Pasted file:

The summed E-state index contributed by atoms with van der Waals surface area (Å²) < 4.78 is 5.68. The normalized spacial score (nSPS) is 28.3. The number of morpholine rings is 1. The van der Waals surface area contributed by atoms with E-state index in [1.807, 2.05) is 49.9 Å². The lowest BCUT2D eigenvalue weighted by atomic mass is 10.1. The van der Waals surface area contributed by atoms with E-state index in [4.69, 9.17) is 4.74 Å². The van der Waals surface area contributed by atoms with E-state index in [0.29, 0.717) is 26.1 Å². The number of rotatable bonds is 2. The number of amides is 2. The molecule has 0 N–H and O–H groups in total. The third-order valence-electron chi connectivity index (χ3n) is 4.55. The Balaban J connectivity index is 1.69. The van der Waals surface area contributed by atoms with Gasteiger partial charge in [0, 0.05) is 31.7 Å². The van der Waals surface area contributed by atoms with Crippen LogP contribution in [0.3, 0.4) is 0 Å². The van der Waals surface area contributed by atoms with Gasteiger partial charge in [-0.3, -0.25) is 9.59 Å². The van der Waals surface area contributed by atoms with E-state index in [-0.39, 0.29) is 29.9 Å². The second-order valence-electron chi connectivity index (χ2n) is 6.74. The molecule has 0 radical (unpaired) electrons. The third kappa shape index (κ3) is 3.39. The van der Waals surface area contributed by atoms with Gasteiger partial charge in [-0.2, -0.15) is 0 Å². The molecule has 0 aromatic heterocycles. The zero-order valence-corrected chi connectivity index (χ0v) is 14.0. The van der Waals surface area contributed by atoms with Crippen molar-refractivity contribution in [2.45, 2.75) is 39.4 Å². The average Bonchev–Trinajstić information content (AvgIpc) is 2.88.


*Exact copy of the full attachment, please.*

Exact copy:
The summed E-state index contributed by atoms with van der Waals surface area (Å²) < 4.78 is 5.68. The normalized spacial score (nSPS) is 28.3. The number of morpholine rings is 1. The van der Waals surface area contributed by atoms with E-state index in [1.807, 2.05) is 49.9 Å². The lowest BCUT2D eigenvalue weighted by atomic mass is 10.1. The van der Waals surface area contributed by atoms with E-state index in [4.69, 9.17) is 4.74 Å². The van der Waals surface area contributed by atoms with E-state index in [0.29, 0.717) is 26.1 Å². The number of rotatable bonds is 2. The number of amides is 2. The molecule has 0 N–H and O–H groups in total. The third-order valence-electron chi connectivity index (χ3n) is 4.55. The Balaban J connectivity index is 1.69. The van der Waals surface area contributed by atoms with Gasteiger partial charge in [0, 0.05) is 31.7 Å². The van der Waals surface area contributed by atoms with Crippen LogP contribution in [0.3, 0.4) is 0 Å². The van der Waals surface area contributed by atoms with Gasteiger partial charge in [-0.3, -0.25) is 9.59 Å². The van der Waals surface area contributed by atoms with E-state index in [-0.39, 0.29) is 29.9 Å². The second-order valence-electron chi connectivity index (χ2n) is 6.74. The molecule has 0 radical (unpaired) electrons. The third kappa shape index (κ3) is 3.39. The van der Waals surface area contributed by atoms with Gasteiger partial charge in [-0.2, -0.15) is 0 Å². The molecule has 0 aromatic heterocycles. The zero-order valence-corrected chi connectivity index (χ0v) is 14.0. The van der Waals surface area contributed by atoms with Crippen molar-refractivity contribution in [2.45, 2.75) is 39.4 Å². The average Bonchev–Trinajstić information content (AvgIpc) is 2.88.